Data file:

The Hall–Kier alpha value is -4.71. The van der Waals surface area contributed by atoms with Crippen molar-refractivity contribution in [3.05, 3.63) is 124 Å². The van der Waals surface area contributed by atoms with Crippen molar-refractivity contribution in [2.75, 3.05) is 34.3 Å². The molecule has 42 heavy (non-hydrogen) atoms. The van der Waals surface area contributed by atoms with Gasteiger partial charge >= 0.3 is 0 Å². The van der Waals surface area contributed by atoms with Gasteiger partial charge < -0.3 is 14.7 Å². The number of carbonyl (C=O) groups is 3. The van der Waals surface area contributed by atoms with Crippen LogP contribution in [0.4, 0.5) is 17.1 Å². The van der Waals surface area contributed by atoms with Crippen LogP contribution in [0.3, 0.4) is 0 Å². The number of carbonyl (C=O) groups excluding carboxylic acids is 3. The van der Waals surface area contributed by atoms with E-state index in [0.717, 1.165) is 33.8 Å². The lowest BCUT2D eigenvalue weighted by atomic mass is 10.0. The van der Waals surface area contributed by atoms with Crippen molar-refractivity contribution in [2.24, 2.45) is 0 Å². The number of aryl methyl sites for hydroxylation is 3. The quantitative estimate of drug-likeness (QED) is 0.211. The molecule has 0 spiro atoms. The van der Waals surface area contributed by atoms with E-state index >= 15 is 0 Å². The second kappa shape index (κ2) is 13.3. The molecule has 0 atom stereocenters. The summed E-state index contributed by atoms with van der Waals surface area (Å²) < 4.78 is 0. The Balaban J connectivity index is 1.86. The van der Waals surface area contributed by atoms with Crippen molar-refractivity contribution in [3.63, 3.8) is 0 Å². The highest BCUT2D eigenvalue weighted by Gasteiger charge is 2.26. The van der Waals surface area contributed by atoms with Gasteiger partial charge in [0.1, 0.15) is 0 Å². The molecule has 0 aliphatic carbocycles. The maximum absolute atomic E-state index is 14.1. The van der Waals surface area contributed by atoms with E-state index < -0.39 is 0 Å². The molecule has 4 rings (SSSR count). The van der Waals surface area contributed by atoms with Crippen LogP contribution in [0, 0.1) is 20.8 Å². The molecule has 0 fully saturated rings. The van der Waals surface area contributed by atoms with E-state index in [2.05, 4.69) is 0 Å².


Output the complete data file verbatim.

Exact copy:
The Hall–Kier alpha value is -4.71. The van der Waals surface area contributed by atoms with Crippen molar-refractivity contribution in [3.05, 3.63) is 124 Å². The van der Waals surface area contributed by atoms with Crippen molar-refractivity contribution in [2.75, 3.05) is 34.3 Å². The molecule has 42 heavy (non-hydrogen) atoms. The van der Waals surface area contributed by atoms with Gasteiger partial charge >= 0.3 is 0 Å². The van der Waals surface area contributed by atoms with Gasteiger partial charge < -0.3 is 14.7 Å². The number of carbonyl (C=O) groups is 3. The van der Waals surface area contributed by atoms with Crippen LogP contribution in [0.4, 0.5) is 17.1 Å². The van der Waals surface area contributed by atoms with Crippen LogP contribution in [0.3, 0.4) is 0 Å². The number of carbonyl (C=O) groups excluding carboxylic acids is 3. The van der Waals surface area contributed by atoms with E-state index in [0.717, 1.165) is 33.8 Å². The lowest BCUT2D eigenvalue weighted by atomic mass is 10.0. The van der Waals surface area contributed by atoms with Crippen molar-refractivity contribution in [2.24, 2.45) is 0 Å². The number of aryl methyl sites for hydroxylation is 3. The quantitative estimate of drug-likeness (QED) is 0.211. The molecule has 0 spiro atoms. The van der Waals surface area contributed by atoms with E-state index >= 15 is 0 Å². The second kappa shape index (κ2) is 13.3. The molecule has 0 atom stereocenters. The summed E-state index contributed by atoms with van der Waals surface area (Å²) < 4.78 is 0. The Balaban J connectivity index is 1.86. The van der Waals surface area contributed by atoms with Crippen molar-refractivity contribution in [3.63, 3.8) is 0 Å². The highest BCUT2D eigenvalue weighted by Gasteiger charge is 2.26. The van der Waals surface area contributed by atoms with Gasteiger partial charge in [0.1, 0.15) is 0 Å². The molecule has 0 aliphatic carbocycles. The maximum absolute atomic E-state index is 14.1. The van der Waals surface area contributed by atoms with E-state index < -0.39 is 0 Å². The molecule has 4 rings (SSSR count). The van der Waals surface area contributed by atoms with Crippen LogP contribution in [0, 0.1) is 20.8 Å². The molecule has 0 fully saturated rings. The van der Waals surface area contributed by atoms with E-state index in [2.05, 4.69) is 0 Å².